I’m not sure what my future vocational service to the Lord will look like, but I do know that serving as a volunteer youth leader last night was great! I loved it! I’m totally excited about being a volunteer because, as I’ve said before, I feel like I’m finally free to actually do youth ministry.

Now I have to figure out how to serve teens and families in a way that supports us financially so I can continue to volunteer at a church and serve Him there.

I feel like I’m going to be creating that ministry avenue from scratch because the talents, giftedness, passion, abilities, experiences and connections the Lord has given me don’t seem to fit anywhere else right now unless, of course, the right church comes along.

To be clear, I’m not ending the possibility of serving in a church context. If a church comes along that fits my vision, values, philosophy, personality, etc, I’d be totally open to exploring the possibility of serving there full-time. I’m just learning that being a youth pastor is not the ultimate calling. Being exactly where God calls you, even if it’s not in a church, is the ultimate calling.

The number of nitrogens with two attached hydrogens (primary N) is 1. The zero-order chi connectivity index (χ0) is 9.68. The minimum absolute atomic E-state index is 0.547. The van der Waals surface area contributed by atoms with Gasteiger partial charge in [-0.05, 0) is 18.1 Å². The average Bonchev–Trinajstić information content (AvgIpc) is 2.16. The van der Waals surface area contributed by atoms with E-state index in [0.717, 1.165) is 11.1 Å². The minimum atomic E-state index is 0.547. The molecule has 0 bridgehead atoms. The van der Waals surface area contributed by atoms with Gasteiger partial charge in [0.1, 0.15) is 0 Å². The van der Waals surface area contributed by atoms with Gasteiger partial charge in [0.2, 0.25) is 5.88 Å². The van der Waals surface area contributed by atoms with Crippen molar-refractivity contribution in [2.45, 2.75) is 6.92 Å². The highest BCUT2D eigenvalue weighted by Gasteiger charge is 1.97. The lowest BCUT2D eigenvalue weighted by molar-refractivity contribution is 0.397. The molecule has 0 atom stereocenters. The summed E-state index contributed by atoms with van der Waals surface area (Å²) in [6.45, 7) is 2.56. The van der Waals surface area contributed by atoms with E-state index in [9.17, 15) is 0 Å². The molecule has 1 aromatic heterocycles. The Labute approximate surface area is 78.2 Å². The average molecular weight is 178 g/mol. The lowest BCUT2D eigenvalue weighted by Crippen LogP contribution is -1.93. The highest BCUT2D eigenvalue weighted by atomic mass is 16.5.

In the words of my Haitian translator last year, “You are always a pastor because being a pastor is your spiritual gift, not your title. Even if you don’t work at a church, you are still a pastor.” My takeaway from this last year was that it means there are a lot more teenage pastors in our youth groups than we probably think, which puts a whole new spin on the term “youth ministry,” but now I wonder how much it applies to me, as well.

Sounds like I have a scary and exciting year ahead of me. *buckles seatbelt* *gulp!*

Posted on March 31, 2011